FIGS. 1 and 2 represent one particular application of autogenic system 1, in which the system was applied in oilfields of the Sundance/Moorcroft region in Wyoming. Applicator well 20 is located about 400 ft away from production well 30. The characteristics of the reservoir 13 between wells 20 and 30 may be summarized as follows: the formation 10 consists primarily of sand with a permeability of about 1 Darcy; the reservoir payzone 17 has a vertical range of about 20 to 30 ft; the ambient temperature of the reservoir 13 is about 12° C.; the average pressure of the reservoir 13 is about 700 psi; and the oil in the reservoir 13 is generally sweet with an average viscosity varying from 100 to 1000 Centipoise. Prior to implementation of the autogenic enhancement process, the fluids recovered from the production well 30 include about 50% water, and the available production from the production well 30 is about 5 barrels of oil per day.
The electromagnetic radiating device 24 was placed at a depth of 600 ft in the applicator well 20, at a location approximately in the middle of the vertical payzone range 17. RF energy 27 was radiated at a power of 10 kilowatts (KW), and a frequency of 27.12 megahertz (MHz). When the temperature at the applicator well 20 reached about 140° C., the radiation power was cycled down to 8 to 9 KW, typically for a period of several hours, until the temperature of the applicator well 20 cooled to about 130° C., and then the power was cycled back to 10 KW. The cycling of radiation power may be referred to generally as modulating the power, or modulating the radiation energy. Such modulation may also include cessation of the process.
It will be appreciated that the applicator well target temperatures implemented in the process may be selected to accommodate the temperature tolerance of apparatus components (e.g., a 150° C. tolerance of the coaxial cable 26). For example, a radiating antenna with a high temperature tolerance might be used to maintain a high applicator well temperature, e.g., 500° C. It will also be appreciated that the frequency of the radiated energy 27 may be selected according to FCC regulations, and according to principles well known in the art, including the dielectric heating characteristics of particular media. According to the selected frequency of the radiated energy 27, the energy 27 may include radio frequency energy and microwave energy. In this context, radio frequency energy has a frequency in a range between 300 kilohertz (KHz) and 300 MHz, and microwave energy has a frequency in a range between 300 MHz and 300 gigahertz (GHz).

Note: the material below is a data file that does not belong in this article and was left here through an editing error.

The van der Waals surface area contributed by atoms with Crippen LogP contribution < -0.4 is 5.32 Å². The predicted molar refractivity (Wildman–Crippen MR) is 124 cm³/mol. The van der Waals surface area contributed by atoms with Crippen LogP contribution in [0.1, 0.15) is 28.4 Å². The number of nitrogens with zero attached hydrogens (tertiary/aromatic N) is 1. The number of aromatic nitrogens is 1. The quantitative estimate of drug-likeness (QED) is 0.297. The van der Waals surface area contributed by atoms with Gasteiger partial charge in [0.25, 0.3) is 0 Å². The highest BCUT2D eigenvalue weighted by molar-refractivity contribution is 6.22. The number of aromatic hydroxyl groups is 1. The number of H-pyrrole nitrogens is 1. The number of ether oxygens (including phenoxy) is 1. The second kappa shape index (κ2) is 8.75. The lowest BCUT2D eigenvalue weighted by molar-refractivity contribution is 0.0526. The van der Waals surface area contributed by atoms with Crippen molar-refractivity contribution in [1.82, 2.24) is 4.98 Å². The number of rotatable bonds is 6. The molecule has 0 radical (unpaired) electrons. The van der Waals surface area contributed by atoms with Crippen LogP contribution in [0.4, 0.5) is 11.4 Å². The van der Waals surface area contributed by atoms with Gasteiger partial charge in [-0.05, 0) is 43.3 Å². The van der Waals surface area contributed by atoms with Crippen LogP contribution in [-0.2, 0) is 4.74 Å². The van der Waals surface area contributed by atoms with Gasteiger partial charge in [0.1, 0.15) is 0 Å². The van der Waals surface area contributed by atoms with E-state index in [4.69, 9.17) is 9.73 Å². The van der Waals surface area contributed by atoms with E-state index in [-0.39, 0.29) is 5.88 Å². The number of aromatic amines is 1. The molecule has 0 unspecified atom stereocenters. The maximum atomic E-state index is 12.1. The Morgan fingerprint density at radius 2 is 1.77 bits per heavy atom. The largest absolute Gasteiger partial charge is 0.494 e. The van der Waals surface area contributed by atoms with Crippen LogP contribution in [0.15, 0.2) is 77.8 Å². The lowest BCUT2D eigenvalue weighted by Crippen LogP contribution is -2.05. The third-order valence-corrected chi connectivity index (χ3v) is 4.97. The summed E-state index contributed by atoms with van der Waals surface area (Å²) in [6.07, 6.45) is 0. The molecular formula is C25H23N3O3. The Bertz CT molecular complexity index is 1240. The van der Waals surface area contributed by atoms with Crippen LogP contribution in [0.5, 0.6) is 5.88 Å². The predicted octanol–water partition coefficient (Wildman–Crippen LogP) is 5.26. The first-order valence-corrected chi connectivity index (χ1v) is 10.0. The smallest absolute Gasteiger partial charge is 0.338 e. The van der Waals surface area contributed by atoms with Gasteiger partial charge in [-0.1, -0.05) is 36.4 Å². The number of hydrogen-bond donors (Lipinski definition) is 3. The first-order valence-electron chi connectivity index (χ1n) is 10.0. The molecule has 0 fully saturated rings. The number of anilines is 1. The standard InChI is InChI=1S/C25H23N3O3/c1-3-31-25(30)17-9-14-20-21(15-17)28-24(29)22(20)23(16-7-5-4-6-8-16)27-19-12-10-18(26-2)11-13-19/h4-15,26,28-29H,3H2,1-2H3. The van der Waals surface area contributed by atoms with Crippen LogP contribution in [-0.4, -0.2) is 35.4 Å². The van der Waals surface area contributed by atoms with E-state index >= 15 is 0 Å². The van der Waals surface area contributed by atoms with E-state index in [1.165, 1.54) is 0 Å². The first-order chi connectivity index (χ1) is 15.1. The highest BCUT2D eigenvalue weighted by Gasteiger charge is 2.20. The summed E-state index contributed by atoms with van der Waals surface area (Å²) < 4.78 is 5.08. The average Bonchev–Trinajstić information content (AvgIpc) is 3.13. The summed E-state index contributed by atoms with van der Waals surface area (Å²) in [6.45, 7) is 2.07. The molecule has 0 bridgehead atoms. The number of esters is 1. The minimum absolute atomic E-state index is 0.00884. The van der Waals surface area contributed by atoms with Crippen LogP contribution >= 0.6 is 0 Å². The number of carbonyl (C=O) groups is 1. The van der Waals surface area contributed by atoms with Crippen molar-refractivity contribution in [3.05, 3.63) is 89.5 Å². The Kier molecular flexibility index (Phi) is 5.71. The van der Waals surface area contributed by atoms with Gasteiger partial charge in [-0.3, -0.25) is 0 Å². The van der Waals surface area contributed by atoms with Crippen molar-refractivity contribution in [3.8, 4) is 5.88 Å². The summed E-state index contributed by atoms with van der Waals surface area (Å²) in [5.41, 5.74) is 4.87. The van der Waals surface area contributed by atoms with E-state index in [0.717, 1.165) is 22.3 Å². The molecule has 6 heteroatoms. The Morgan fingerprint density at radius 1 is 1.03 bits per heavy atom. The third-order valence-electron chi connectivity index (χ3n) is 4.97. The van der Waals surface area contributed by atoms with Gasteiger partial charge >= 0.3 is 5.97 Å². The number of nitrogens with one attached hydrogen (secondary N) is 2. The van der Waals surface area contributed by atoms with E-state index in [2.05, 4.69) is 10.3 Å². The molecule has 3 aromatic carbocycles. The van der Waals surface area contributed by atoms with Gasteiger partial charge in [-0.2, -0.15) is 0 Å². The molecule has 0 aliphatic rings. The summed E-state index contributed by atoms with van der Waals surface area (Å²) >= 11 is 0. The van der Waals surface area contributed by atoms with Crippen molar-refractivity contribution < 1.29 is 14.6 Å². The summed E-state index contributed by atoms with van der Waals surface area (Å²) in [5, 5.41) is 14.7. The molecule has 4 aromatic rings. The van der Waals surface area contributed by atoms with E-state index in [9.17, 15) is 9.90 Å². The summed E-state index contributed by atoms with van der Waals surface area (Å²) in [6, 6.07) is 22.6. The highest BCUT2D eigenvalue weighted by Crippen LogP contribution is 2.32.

After two weeks of continuous radiating, a miscible bank 15 had formed around the applicator well 20, propagating outward at a rate of about 5 to 20 ft per day. With continued radiation, the miscible bank 15 continued expanding, creating a heated zone within the reservoir (not shown). As the miscible bank 15 approached the production well 30, oil recovery at the production well rose and continued to rise after the miscible bank 15 enveloped the production well 30. In this example, the increase in recovery at the production well 30 occurred in spikes, similar to the production characteristics of many newly drilled wells, and to “huff and puff” type production behavior.
In this example, the radiation 27 from the antenna 24 was ceased, and the miscible bank 15 began collapsing back toward the applicator well 20 with the outer edge retreating at a rate of about 5 to 20 ft per day. Radiation was resumed as before, and the miscible bank 15 again expanded from the applicator well 20 at a rate of about 5 to 20 ft per day. It will thus be appreciated that the radiating may be modulated to maintain an outer edge of the displacement bank 15 at a controllable distance from the applicator well 20. This modulation may be conducted to optimize production rates which may correspond to the position and size of the miscible bank 15.
After about one month of continuous radiation, the process resulted in approximately 300% of increased recovery at the production well 30 positioned about 400 ft from the applicator well 20. Analysis of the oil 34 produced at the production well 30 revealed a significantly elevated gas content. It was also observed that one effect of the process in this example was to create a dry zone 14 about the applicator well 20 which contained no significant amount of oil or water. The dry zone 14 was found to extend outward from the applicator well 20 to a radius of at least about 5 ft.